After kickoff, we had to start drilling into our research plan and what methods may cater best to each research question or hypothesis. This provided to be too difficult with such a wide ranging topic, so we broke down the problem space into various areas. Grace had this great environmental map she drew that ended up being a great starting place to situate our various questions. This also helped us break away from the specific technologies and focus on questions and get to Problems and Challenges.
- How do consumers perceive and use biometric and sensor-based authentication currently?
- What is the relationship between transparency, opacity and user adoption?
- When is opacity okay for consumers versus transparency?
We then arranged some challenges on a gradient between Consumer focus to Merchant focus. This also gave rise to emotive and convenience gradients around transactions and authentication. Creepy vs. Friendly, Convenience vs. Extreme Pain, and Transparency vs. Opacity all became frameworks against which to test our findings against.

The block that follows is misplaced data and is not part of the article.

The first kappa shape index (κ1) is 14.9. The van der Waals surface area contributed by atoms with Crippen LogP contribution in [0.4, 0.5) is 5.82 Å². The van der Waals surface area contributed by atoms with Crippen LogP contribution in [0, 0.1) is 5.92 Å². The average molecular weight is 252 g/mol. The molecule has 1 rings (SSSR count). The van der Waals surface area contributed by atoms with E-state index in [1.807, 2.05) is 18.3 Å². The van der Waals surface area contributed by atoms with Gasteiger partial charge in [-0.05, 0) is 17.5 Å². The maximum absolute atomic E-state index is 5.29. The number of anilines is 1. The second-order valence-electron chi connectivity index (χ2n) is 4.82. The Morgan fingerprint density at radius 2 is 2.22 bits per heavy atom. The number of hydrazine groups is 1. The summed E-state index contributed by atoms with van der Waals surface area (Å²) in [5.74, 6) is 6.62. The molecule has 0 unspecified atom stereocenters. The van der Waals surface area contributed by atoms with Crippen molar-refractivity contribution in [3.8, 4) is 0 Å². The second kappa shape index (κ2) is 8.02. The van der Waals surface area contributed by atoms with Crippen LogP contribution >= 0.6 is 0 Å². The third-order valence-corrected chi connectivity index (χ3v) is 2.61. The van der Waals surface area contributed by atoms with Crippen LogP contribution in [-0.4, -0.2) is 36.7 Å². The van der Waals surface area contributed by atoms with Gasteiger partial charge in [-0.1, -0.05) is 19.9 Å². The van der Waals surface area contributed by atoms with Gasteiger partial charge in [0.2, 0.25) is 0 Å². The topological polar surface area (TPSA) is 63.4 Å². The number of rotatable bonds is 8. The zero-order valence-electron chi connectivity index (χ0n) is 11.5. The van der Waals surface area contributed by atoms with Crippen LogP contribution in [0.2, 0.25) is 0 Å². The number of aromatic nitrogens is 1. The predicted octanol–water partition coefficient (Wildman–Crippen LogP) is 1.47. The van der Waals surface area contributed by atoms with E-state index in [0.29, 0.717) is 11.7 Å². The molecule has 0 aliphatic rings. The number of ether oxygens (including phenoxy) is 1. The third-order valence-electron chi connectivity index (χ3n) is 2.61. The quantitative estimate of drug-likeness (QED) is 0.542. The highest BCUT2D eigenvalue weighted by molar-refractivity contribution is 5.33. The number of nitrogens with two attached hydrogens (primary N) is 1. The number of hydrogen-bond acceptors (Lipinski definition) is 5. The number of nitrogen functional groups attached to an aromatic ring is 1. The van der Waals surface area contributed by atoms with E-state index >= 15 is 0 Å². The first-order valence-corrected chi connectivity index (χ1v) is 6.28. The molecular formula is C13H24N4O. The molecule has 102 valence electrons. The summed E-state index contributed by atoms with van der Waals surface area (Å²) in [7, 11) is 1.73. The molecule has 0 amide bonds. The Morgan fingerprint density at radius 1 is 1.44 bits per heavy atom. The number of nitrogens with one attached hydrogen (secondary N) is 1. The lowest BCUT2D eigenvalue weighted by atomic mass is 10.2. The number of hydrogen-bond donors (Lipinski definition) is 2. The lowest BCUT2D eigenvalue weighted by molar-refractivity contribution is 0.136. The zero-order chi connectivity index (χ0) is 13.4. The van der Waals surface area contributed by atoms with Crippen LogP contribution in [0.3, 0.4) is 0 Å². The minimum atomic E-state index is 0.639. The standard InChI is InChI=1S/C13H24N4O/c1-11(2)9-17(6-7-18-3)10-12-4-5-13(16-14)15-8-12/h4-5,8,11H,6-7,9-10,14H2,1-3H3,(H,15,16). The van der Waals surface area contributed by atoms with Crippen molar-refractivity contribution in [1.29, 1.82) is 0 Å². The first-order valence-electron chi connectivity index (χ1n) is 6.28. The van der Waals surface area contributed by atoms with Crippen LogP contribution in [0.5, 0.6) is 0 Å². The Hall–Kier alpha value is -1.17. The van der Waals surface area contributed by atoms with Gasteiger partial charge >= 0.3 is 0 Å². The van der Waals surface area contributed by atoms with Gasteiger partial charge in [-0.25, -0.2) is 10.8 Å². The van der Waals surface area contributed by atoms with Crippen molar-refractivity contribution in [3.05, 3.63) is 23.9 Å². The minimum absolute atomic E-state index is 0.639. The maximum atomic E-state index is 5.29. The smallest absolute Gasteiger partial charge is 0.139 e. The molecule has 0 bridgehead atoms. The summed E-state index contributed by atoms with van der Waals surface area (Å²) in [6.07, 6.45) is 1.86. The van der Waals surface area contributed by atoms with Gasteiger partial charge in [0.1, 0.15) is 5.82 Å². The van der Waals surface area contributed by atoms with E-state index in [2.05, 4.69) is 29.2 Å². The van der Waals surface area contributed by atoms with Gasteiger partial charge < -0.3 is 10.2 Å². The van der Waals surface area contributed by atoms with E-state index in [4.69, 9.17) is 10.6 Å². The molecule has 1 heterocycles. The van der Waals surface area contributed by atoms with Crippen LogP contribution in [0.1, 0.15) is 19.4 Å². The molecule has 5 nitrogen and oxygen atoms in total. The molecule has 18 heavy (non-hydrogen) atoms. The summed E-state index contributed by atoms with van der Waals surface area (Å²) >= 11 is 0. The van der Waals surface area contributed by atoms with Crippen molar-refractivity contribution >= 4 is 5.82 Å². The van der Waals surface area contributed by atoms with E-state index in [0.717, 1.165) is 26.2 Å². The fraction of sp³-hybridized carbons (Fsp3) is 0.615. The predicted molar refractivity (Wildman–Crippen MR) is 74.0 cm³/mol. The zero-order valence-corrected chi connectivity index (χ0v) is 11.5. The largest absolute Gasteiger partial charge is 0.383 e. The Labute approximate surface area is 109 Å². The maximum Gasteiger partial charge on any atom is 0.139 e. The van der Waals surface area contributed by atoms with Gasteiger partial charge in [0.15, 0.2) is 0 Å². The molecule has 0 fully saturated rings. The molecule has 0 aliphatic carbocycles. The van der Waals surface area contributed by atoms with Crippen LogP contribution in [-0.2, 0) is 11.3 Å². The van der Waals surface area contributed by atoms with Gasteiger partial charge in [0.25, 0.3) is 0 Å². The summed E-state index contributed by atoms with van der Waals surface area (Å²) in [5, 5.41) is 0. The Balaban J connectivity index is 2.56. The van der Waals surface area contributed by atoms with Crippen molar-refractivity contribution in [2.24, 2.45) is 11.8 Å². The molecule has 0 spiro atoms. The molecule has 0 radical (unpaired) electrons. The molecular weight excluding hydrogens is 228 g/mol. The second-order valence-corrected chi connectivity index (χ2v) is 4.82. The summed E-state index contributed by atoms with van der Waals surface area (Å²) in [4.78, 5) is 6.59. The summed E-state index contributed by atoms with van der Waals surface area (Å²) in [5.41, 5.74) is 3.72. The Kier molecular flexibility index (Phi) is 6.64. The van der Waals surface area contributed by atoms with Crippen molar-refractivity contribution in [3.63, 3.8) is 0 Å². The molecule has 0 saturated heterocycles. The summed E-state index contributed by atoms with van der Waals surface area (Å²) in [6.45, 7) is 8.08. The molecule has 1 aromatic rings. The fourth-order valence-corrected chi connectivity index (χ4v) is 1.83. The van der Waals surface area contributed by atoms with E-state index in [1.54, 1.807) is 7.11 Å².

Transparency vs. Opacity was a hot button topic. What we meant by this metric was: how much information does the technology share about how it's working, or what data it's collecting, with the user? That lead us to an interesting question: At what point do consumers care if a technology is opaque or transparent? The team had differing views, some thought it was always better to be transparent, but others had examples of opaque technologies, that if they work well enough, may not need to be communicated to the end user. Tokenization and ML were two examples we discussed. There will certainly be more research along this path.
We wanted to jump into prototyping and Aroon whipped up an Android app (!) that logs sensor data. After putting this on a couple peoples’ devices, we may be able to see how much of a difference there is between how people hold their devices while using them, and use a basic ML algorithm to categorize or “authenticate” who is on the device.
A paper from 2012 (link paper here) noted a major downside with continual authentication where the researchers found it may take up to 10 minutes of another person using the device (e.g. someone just stole your smartphone) before the system realizes the user has swapped. We plan on continuing with prototypes like this throughout the early research phase.